The next few games could definitively answer the question of whether the Houston Rockets are contenders or pretenders this season.
The Houston Rockets are an unpopular team. Ask any NBA fan and they’ll have their own reasons, which is usually some combination of disdain for the team’s style of play and/or contempt for James Harden‘s individual abilities.
You don’t have to look very hard (especially in the recesses of social media) to find comments about Harden’s poor shooting nights, the Rockets’ choice to move away from a traditional big, or the playoff history of Harden and his backcourt mate, Russell Westbrook.
Yet since the deadline deal to move Clint Capela and bring in sharpshooting defensive ace Robert Covington, the Rockets were surging, going 9-1 over the month of February when Westbrook played. The single loss came by 1 point on a buzzer-beater against the Utah Jazz, while the nine wins included games against the Lakers, Jazz, Celtics, and Grizzlies.
It certainly was as a shock that the first game of March featured an embarrassing loss to the directionless New York Knicks. Space City fans worldwide hoped for a big bounceback game when the Rockets returned home to play the LA Clippers, who had won 5 straight.
Instead, what they were treated to what was perhaps the worst shooting performance since Game 7 of the 2018 Western Conference Finals, when the Rockets missed 27 consecutive 3-point shots.
The percentages are remarkably and alarmingly similar. In that infamous Game 7, the Rockets shot 7 of 44 from distance. Against the Clippers on Thursday, the Rockets shot 7 of 42 and, despite a 40-point 4th quarter, were still run out of their own gym with a 15-point loss.
So, What’s the Problem?
Since the blockbuster deal to bring in Covington, Westbrook has flourished as a scorer and a playmaker. Harden, however, has taken a massive step back, and not the kind that usually nets him 3 points. With no lob threat, Harden is down to just 10.6 paint points per game after the All-Star Break.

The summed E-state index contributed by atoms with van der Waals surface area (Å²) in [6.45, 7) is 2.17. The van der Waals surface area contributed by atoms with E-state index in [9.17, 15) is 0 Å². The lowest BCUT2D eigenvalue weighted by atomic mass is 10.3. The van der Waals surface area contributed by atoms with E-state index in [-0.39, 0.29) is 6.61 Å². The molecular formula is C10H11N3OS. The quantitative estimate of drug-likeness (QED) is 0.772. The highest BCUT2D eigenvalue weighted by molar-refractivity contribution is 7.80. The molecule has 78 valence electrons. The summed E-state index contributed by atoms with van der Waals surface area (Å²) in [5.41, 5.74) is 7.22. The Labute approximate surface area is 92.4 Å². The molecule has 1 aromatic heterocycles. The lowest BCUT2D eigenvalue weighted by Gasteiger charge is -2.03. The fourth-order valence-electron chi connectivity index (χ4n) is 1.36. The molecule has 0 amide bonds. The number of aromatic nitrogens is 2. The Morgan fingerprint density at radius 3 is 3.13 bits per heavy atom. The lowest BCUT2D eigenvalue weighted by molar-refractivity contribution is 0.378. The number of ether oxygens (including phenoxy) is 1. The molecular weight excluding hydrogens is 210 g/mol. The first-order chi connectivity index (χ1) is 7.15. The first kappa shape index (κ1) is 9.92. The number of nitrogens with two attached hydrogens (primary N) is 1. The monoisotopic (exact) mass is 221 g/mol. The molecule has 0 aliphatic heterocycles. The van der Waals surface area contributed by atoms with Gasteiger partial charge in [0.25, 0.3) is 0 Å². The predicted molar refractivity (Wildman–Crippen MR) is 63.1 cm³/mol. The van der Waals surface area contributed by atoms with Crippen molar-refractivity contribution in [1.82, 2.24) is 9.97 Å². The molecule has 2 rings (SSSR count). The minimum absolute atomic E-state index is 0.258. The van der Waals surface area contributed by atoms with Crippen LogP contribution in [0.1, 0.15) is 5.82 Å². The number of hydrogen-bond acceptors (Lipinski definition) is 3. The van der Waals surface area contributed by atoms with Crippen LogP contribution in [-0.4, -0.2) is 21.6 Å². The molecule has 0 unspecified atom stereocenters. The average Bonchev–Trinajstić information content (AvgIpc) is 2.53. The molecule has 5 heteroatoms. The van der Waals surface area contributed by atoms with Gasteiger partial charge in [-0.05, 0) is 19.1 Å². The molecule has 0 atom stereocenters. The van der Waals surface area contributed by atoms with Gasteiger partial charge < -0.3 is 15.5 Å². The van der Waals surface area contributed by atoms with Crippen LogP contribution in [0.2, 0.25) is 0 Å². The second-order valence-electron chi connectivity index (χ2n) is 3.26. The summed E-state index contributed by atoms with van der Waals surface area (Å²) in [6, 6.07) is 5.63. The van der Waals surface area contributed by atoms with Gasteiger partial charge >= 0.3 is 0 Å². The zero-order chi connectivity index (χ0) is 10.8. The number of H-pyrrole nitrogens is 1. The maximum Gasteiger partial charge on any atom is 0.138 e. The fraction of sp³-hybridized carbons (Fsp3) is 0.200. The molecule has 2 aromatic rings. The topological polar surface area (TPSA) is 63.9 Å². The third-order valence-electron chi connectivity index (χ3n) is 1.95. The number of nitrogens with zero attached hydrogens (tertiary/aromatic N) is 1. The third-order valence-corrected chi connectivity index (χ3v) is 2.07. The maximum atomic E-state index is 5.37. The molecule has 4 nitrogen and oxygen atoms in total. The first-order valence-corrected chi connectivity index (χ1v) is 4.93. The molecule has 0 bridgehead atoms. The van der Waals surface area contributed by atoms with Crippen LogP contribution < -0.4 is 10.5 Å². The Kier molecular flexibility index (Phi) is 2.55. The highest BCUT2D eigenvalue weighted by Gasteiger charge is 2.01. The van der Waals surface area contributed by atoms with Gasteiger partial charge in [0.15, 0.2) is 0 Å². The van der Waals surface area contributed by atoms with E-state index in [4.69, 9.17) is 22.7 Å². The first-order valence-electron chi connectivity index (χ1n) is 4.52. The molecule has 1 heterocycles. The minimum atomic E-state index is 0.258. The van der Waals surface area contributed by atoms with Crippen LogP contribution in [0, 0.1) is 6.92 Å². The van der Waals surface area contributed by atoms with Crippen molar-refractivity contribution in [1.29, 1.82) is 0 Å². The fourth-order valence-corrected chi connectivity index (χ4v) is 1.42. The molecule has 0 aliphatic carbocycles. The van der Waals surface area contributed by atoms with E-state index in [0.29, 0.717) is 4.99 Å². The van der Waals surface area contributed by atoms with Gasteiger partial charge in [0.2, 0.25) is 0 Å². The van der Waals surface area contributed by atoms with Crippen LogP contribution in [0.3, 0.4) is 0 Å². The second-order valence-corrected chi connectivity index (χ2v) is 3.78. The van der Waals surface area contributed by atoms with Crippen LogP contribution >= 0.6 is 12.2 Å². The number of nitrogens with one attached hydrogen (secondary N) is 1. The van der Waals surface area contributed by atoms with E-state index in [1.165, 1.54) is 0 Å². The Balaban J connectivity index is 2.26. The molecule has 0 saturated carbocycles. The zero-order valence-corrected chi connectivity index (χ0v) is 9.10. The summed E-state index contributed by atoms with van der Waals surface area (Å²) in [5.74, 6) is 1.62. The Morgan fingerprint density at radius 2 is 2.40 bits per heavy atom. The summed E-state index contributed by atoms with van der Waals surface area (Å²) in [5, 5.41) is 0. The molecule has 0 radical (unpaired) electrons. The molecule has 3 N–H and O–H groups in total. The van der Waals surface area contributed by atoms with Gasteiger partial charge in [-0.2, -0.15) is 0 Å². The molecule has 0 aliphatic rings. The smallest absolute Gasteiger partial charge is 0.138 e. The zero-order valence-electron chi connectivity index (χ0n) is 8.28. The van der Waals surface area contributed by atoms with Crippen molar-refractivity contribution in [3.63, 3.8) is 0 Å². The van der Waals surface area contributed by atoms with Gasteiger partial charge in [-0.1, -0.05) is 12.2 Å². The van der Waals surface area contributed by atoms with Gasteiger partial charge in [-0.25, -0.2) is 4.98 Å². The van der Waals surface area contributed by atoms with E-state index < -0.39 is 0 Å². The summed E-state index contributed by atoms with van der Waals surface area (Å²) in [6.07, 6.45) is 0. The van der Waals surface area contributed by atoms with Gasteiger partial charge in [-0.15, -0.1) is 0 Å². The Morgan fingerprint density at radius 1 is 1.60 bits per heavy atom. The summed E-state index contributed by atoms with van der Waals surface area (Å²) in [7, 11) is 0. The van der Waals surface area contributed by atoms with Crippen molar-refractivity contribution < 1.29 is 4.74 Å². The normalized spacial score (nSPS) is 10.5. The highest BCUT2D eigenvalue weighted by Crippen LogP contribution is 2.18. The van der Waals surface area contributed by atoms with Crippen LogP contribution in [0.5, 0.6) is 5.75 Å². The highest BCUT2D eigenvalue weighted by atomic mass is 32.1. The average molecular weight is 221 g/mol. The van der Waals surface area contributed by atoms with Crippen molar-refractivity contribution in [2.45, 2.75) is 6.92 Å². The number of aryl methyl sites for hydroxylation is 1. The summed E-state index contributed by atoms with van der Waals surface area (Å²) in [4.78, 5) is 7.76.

The former MVP’s conversion rate is still a formidable 61 percent, but his jump shot has gone MIA. Harden’s catch and shoot percentage is down to a frigid 20 percent, and his pull-ups are at 32.9 percent. Harden needs to bust out of this shooting slump if he has any hopes of impacting the game at the championship-caliber level of which he’s capable.
The other and perhaps more important factor in the Rockets’ struggles is engagement. On Saturday, the Rockets committed seven turnovers on 10 possessions to start the game in a 20-0 hole to a lowly Hornets team.
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Houston has shown a lack of defensive intensity since the beginning of March, earning an abysmal 115.0 Defensive Rating. Houston’s lack of rim protection means that they must play defense by committee.
The Rockets rely on elite perimeter defense to prevent drives to the basket, but when players aren’t engaged on that end, opposing slashers can waltz their way into the paint for uncontested dunks, layups and lobs.
Rebounding is also a problem. Clutch City’s lack of size calls for hard boxouts and multiple defensive rebounders. Over this rough patch, the Rockets have struggled mightily on the glass, down to 62 percent defensive rebounding. That figure is unacceptable.
In the Harden era, the Rockets have consistently struggled with effort and intensity. Houston has 3 of their next four games against non-playoff opponents in the Timberwolves, Trail Blazers and Cleveland Cavaliers, but have a tough matchup with the Lakers coming up on Thursday.
Still, now down to sixth in the standings in the West, the Rockets cannot afford to take any teams lightly, no matter their record, as they look to rebound from this very poor recent showing.
Look for this upcoming stretch to be a big indicator of whether this team is a contender or a pretender.